Projects / Programmes source: ARIS

Protests, artistic practices and culture of memory in the post-Yugoslav context

Research activity

Code Science Field Subfield
6.06.00  Humanities  Culturology   

Code Science Field
6.04  Humanities  Arts (arts, history of arts, performing arts, music) 
postsocialist transition, contradictory movements, democratisation, loss of legitimacy, concept of people, post-national, authoritarianism, protests, uprisings, political art, culture of memory, nostalgia, revisionism, elite and people, politisation of culture, alternative memory practices
Evaluation (rules)
source: COBISS
Data for the last 5 years (citations for the last 10 years) on April 23, 2024; A3 for period 2018-2022
Data for ARIS tenders ( 04.04.2019 – Programme tender, archive )
Database Linked records Citations Pure citations Average pure citations
WoS  59  201  191  3.24 
Scopus  74  380  350  4.73 
Researchers (6)
no. Code Name and surname Research area Role Period No. of publicationsNo. of publications
1.  51219  PhD Petja Grafenauer  Art history  Researcher  2021 - 2024  581 
2.  29339  PhD Ana Hofman  Musicology  Researcher  2021 - 2024  425 
3.  55121  PhD Gal Kirn  Culturology  Head  2021 - 2024  191 
4.  28324  PhD Mirt Komel  Philosophy  Researcher  2021 - 2024  492 
5.  53009  PhD Igor Štiks  Political science  Researcher  2021 - 2024  92 
6.  21347  PhD Ksenija Vidmar Horvat  Culturology  Researcher  2021 - 2024  546 
Organisations (4)
no. Code Research organisation City Registration number No. of publicationsNo. of publications
1.  0581  University of Ljubljana, Faculty of Arts  Ljubljana  1627058  97,958 
2.  0582  University of Ljubljana, Faculty of Social Sciences  Ljubljana  1626957  40,422 
3.  0618  Research Centre of the Slovenian Academy of Sciences and Arts  Ljubljana  5105498000  62,976 
4.  0682  University of Ljubljana, Academy of Fine Arts  Ljubljana  1626906  4,185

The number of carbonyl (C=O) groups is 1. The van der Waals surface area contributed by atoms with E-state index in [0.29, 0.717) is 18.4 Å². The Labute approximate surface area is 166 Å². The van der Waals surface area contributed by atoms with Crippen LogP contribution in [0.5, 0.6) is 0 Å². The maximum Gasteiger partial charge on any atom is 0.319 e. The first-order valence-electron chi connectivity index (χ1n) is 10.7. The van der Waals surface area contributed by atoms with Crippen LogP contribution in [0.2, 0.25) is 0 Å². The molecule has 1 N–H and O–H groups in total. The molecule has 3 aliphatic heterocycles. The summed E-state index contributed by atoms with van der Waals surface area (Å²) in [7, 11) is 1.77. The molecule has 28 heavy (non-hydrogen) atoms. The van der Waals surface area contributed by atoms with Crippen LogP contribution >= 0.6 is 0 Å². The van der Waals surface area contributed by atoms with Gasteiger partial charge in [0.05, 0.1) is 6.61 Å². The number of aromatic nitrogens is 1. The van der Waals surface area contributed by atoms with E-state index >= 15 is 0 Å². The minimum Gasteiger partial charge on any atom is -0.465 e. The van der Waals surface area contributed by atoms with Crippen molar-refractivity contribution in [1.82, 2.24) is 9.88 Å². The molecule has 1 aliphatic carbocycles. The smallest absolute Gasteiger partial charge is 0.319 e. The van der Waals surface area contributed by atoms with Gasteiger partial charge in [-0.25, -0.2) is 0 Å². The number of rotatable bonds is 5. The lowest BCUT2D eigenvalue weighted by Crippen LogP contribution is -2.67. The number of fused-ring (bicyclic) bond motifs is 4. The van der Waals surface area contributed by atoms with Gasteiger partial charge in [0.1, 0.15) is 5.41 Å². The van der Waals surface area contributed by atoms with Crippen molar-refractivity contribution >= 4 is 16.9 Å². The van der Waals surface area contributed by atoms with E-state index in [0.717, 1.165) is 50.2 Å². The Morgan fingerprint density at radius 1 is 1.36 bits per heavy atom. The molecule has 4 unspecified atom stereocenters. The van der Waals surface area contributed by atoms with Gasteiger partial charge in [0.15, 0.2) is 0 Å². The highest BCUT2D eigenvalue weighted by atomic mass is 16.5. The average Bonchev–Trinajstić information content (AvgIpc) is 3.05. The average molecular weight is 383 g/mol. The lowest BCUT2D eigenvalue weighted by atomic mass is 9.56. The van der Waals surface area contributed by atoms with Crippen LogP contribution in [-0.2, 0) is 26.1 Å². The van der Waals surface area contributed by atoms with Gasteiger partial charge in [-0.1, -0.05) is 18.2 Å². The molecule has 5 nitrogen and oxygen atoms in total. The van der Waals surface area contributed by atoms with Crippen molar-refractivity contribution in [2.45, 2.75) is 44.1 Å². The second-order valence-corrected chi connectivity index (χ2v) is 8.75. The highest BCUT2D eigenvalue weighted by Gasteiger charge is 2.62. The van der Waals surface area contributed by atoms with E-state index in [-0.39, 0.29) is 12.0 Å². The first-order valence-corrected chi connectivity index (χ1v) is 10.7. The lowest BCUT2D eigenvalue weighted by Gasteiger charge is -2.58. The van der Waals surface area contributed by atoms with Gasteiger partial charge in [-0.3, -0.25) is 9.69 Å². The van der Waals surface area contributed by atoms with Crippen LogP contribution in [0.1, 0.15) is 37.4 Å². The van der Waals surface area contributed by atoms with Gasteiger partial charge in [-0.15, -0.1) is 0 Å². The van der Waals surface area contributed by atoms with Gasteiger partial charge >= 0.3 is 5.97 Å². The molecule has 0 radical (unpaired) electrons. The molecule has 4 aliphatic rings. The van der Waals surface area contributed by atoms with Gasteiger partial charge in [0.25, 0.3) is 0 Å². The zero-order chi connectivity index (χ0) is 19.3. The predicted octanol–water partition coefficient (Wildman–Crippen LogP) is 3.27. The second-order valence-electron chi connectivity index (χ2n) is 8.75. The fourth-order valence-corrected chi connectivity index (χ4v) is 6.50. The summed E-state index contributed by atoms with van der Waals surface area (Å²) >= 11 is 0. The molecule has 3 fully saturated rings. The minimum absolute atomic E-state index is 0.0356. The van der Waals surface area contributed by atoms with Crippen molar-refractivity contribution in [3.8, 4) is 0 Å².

This project investigates the role of artistic, memory cultures, and grassroots politics in the last decade of post-socialist transition in the post-Yugoslav context. With the rising authoritarian neoliberalism and lowering trust in the democratic institutions, the very notion of linear transition to open and democratic society has been undermined. Already the very early developments in the post-Yugoslav context pointed that transition was not homogenous and linear, but contradictory and even regressive process. The shared features can be traced back to phenomena such as economic inequalities expanding through neoliberalisation, and political corruption to the nationalist ideology, and the memorial rehabilitation of local fascist collaborationism. The project begins by critically diagnosing the latest stage of transition and responding to three central questions: 1) In the last decade, how did the transition unfold in the fields of grassroots politics, political art, and memory culture? (2) Who have been the agents of democratisation and what were the main topics that challenged the hegemonic constellation? (3) How important is the role of art for alternative collective memory and post-national democratisation? The project focuses on Slovenia’s postsocialist history, drawing comparisons with three other ex-Yugoslav countries: Croatia, Serbia, and Bosnia and Herzegovina (BiH). All these countries, including Slovenia, have experienced a wave of protests, disobedience, and uprisings from 2008 onwards. Furthermore, all contexts share a vivid scene of political art and have been invested –along the official state apparatuses– in the question of politics of memory. Research will examine how various protests emerged, and how they were linked to the political art and alternative memory culture. After offering an overview of the transition, research will consider three sub-fields, backed up with case studies: 1. Resistance: protest, urban struggles and uprisings; 2. The political art: artwork and art collectives; 3. The cultural politics of the emotions: beyond revisionism and nostalgia. The research strengthens regional cooperation with external partners from Croatia, Serbia, and BiH, and it also offers a wider contextualisation with European situation with our partners from Austria and Sweden. The first research subfield analyses various protests in the last decade: the core case study focuses on the Slovenian context (Maribor/Ljubljana in 2012–13, and Ljubljana in 2020), while comparative and smaller case studies will analyse first the uprisings in Bosnia and Herzegovina (JMBG, 2013), and the anti-Vučić protests in Serbia, and lastly, the urban initiatives that countered neoliberal planning (Pravo na grad, Zagreb; Ne davimo Beograd, Belgrade). The project will evaluate these protests’ democratic potential, their confrontational frame popular against elitist, and ask what the major goals of these political formations were. The second research subfield deals with the contribution of political art to the protests. Has new political art only aestheticised the protests? Or was it able to articulate its own specific demands relating both to the increasingly neoliberalised cultural sphere and the canon and space of national culture? The project will enquire into the kinds of artistic strategies used, and ask whether they contributed to a set of alternative policies? The third research subfield will survey how these protests affected the culture of memory referred to in Slovenia as “national reconciliation”, while across the post-Yugoslav space the memory culture is associated with the rehabilitation of fascism and around the events of World War II. The dominant memory frame was divided into the conservative–revisionist memory and Yugonostalgia. This research will evaluate whether political and artistic initiatives articulated a potential to open up an alternative memorial protocol.
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